Block Cipher Padding

When you encrypt using a modern block cipher (e.g. AES) the last plaintext block is often not exactly of block size bytes. To still allow the block cipher to encrypt it, we have to apply “padding”.

Padding adds data to the end of a message prior to the encryption. There is bit padding (which adds bits) and byte padding (which works on complete bytes). Here, we focus on byte padding.

Some examples for (byte) padding (modes) also implemented in CrypTool 2 are:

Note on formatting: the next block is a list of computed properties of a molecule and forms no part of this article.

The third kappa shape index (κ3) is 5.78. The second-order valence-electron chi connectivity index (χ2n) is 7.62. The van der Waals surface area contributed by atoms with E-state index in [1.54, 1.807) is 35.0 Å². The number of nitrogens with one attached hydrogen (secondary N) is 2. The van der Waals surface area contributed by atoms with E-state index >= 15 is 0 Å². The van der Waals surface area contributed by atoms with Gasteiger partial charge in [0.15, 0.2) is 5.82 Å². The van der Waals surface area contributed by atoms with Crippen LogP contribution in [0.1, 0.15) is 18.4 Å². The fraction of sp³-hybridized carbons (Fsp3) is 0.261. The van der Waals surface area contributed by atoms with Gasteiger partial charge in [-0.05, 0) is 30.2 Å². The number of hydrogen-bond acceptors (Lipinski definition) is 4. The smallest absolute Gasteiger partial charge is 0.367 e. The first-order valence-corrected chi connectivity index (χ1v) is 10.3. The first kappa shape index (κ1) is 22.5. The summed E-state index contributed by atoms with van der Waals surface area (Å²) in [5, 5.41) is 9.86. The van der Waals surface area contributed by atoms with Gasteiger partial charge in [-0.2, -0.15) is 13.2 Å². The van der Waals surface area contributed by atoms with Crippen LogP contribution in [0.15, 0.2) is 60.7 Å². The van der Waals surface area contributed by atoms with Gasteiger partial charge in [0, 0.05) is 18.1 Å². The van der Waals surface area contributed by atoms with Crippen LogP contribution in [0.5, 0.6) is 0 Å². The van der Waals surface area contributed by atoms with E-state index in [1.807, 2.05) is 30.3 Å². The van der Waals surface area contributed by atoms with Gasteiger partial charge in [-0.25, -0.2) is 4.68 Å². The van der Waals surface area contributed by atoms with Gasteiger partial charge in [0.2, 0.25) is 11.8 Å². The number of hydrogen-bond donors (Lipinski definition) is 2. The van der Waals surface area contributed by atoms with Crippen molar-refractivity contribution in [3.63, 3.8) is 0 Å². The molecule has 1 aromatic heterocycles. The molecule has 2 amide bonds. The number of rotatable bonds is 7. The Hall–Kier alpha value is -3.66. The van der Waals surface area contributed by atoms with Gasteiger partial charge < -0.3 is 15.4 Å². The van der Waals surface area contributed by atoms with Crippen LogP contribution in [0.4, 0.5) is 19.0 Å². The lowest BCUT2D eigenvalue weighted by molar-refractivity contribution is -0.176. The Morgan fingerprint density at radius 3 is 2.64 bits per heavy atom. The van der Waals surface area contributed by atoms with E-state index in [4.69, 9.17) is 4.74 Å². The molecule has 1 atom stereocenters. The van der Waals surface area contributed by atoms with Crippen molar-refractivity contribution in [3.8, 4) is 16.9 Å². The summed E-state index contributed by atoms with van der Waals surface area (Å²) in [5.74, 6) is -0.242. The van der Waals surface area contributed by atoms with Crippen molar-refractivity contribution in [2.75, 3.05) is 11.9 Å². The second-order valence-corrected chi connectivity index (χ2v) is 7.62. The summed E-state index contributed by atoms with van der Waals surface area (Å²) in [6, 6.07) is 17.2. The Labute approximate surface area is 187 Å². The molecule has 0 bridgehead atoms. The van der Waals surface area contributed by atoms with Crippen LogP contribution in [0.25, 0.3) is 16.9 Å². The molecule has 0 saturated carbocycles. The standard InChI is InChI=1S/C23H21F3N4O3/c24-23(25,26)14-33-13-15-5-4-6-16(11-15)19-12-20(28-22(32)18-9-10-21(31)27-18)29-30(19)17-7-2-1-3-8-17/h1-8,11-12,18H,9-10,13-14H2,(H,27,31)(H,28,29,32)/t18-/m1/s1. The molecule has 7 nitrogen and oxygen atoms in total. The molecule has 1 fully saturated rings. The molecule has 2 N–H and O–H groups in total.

– “None” –> no padding at all
– 0-Padding –> adds zeros to the end of the block
– 1-0-Padding –> adds a one and then zeros to the end of the block
– ANSI X9.23 Padding –> adds zeros and the last byte is the number of padded bytes
– ISO 10126 Padding –> adds random bytes and last byte is the number of padded bytes
– PKCS#7 Padding –> adds the value n of padded bytes n-times to the end of block

In the video below of my “Cryptography for everybody” YouTube channel, I discuss what padding is, show all mentioned different padding modes, and also analyze these using CrypTool 2.

My Video about Block Cipher Padding

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